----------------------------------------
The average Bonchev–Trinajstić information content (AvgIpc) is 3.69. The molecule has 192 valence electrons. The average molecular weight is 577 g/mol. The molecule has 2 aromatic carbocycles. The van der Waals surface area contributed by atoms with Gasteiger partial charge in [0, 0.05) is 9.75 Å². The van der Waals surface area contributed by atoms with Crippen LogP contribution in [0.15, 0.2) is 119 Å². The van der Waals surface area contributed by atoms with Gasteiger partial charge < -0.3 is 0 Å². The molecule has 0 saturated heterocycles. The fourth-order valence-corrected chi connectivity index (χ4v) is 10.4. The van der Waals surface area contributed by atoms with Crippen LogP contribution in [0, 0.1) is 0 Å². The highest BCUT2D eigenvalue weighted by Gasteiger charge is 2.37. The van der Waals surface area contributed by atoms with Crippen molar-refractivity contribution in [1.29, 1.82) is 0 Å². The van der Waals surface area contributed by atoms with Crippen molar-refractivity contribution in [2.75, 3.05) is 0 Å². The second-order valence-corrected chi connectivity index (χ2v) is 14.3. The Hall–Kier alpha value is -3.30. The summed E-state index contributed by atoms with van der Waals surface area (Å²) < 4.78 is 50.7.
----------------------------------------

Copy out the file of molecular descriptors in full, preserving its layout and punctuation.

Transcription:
The average Bonchev–Trinajstić information content (AvgIpc) is 3.69. The molecule has 192 valence electrons. The average molecular weight is 577 g/mol. The molecule has 2 aromatic carbocycles. The van der Waals surface area contributed by atoms with Gasteiger partial charge in [0, 0.05) is 9.75 Å². The van der Waals surface area contributed by atoms with Crippen LogP contribution in [0.15, 0.2) is 119 Å². The van der Waals surface area contributed by atoms with Gasteiger partial charge < -0.3 is 0 Å². The molecule has 0 saturated heterocycles. The fourth-order valence-corrected chi connectivity index (χ4v) is 10.4. The van der Waals surface area contributed by atoms with Crippen LogP contribution in [0, 0.1) is 0 Å². The highest BCUT2D eigenvalue weighted by Gasteiger charge is 2.37. The van der Waals surface area contributed by atoms with Crippen molar-refractivity contribution in [1.29, 1.82) is 0 Å². The van der Waals surface area contributed by atoms with Crippen molar-refractivity contribution in [2.75, 3.05) is 0 Å². The second-order valence-corrected chi connectivity index (χ2v) is 14.3. The Hall–Kier alpha value is -3.30. The summed E-state index contributed by atoms with van der Waals surface area (Å²) < 4.78 is 50.7.